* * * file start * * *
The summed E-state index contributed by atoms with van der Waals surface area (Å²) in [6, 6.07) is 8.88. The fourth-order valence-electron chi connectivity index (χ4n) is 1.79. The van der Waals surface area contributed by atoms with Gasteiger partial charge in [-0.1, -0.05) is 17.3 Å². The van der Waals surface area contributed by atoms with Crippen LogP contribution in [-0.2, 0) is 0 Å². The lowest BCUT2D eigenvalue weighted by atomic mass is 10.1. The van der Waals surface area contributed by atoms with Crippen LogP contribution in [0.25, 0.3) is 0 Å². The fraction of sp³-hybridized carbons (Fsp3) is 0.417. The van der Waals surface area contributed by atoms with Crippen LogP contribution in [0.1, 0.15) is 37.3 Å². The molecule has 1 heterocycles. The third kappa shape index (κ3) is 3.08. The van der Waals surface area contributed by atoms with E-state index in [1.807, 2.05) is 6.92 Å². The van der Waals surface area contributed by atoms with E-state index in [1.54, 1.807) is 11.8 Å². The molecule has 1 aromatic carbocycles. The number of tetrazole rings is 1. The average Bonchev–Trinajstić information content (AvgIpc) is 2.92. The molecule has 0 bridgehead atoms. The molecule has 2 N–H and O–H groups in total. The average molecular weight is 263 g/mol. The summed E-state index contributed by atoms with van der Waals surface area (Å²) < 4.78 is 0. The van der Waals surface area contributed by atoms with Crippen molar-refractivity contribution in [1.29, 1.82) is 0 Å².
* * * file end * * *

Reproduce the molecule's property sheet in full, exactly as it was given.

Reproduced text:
The summed E-state index contributed by atoms with van der Waals surface area (Å²) in [6, 6.07) is 8.88. The fourth-order valence-electron chi connectivity index (χ4n) is 1.79. The van der Waals surface area contributed by atoms with Gasteiger partial charge in [-0.1, -0.05) is 17.3 Å². The van der Waals surface area contributed by atoms with Crippen LogP contribution in [-0.2, 0) is 0 Å². The lowest BCUT2D eigenvalue weighted by atomic mass is 10.1. The van der Waals surface area contributed by atoms with Crippen LogP contribution in [0.25, 0.3) is 0 Å². The fraction of sp³-hybridized carbons (Fsp3) is 0.417. The van der Waals surface area contributed by atoms with Crippen LogP contribution in [0.1, 0.15) is 37.3 Å². The molecule has 1 heterocycles. The third kappa shape index (κ3) is 3.08. The van der Waals surface area contributed by atoms with E-state index in [1.807, 2.05) is 6.92 Å². The van der Waals surface area contributed by atoms with E-state index in [1.54, 1.807) is 11.8 Å². The molecule has 1 aromatic carbocycles. The number of tetrazole rings is 1. The average Bonchev–Trinajstić information content (AvgIpc) is 2.92. The molecule has 0 bridgehead atoms. The molecule has 2 N–H and O–H groups in total. The average molecular weight is 263 g/mol. The summed E-state index contributed by atoms with van der Waals surface area (Å²) < 4.78 is 0. The van der Waals surface area contributed by atoms with Crippen molar-refractivity contribution in [1.29, 1.82) is 0 Å².